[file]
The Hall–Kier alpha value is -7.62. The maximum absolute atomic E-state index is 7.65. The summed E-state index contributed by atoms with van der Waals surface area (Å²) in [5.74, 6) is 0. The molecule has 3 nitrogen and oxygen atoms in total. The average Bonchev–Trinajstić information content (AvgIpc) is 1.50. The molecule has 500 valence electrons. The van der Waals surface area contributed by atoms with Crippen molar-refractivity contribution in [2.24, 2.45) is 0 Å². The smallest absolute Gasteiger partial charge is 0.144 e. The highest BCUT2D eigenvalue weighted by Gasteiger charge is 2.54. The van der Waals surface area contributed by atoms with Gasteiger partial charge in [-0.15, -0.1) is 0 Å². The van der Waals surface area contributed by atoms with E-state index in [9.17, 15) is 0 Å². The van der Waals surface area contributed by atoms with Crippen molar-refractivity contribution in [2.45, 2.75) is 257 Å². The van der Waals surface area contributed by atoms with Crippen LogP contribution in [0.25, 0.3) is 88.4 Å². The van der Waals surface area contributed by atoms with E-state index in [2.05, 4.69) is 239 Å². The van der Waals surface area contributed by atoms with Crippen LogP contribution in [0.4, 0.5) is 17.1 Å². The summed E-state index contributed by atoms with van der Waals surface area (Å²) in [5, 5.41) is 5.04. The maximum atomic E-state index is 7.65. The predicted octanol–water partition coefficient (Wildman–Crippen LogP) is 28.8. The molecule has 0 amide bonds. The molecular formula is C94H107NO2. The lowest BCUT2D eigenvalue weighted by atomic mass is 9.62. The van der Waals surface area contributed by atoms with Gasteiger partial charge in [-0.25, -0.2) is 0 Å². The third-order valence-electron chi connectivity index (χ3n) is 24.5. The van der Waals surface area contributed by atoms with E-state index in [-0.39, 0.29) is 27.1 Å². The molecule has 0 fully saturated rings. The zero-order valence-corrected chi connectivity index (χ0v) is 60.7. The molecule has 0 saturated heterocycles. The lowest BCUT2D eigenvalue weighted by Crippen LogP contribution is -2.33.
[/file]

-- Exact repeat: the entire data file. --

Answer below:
The Hall–Kier alpha value is -7.62. The maximum absolute atomic E-state index is 7.65. The summed E-state index contributed by atoms with van der Waals surface area (Å²) in [5.74, 6) is 0. The molecule has 3 nitrogen and oxygen atoms in total. The average Bonchev–Trinajstić information content (AvgIpc) is 1.50. The molecule has 500 valence electrons. The van der Waals surface area contributed by atoms with Crippen molar-refractivity contribution in [2.24, 2.45) is 0 Å². The smallest absolute Gasteiger partial charge is 0.144 e. The highest BCUT2D eigenvalue weighted by Gasteiger charge is 2.54. The van der Waals surface area contributed by atoms with Gasteiger partial charge in [-0.15, -0.1) is 0 Å². The van der Waals surface area contributed by atoms with E-state index in [9.17, 15) is 0 Å². The van der Waals surface area contributed by atoms with Crippen molar-refractivity contribution in [2.45, 2.75) is 257 Å². The van der Waals surface area contributed by atoms with Crippen LogP contribution in [0.25, 0.3) is 88.4 Å². The van der Waals surface area contributed by atoms with E-state index in [2.05, 4.69) is 239 Å². The van der Waals surface area contributed by atoms with Crippen LogP contribution in [0.4, 0.5) is 17.1 Å². The summed E-state index contributed by atoms with van der Waals surface area (Å²) in [5, 5.41) is 5.04. The maximum atomic E-state index is 7.65. The predicted octanol–water partition coefficient (Wildman–Crippen LogP) is 28.8. The molecule has 0 amide bonds. The molecular formula is C94H107NO2. The lowest BCUT2D eigenvalue weighted by atomic mass is 9.62. The van der Waals surface area contributed by atoms with Gasteiger partial charge in [-0.25, -0.2) is 0 Å². The third-order valence-electron chi connectivity index (χ3n) is 24.5. The van der Waals surface area contributed by atoms with E-state index in [-0.39, 0.29) is 27.1 Å². The molecule has 0 fully saturated rings. The zero-order valence-corrected chi connectivity index (χ0v) is 60.7. The molecule has 0 saturated heterocycles. The lowest BCUT2D eigenvalue weighted by Crippen LogP contribution is -2.33.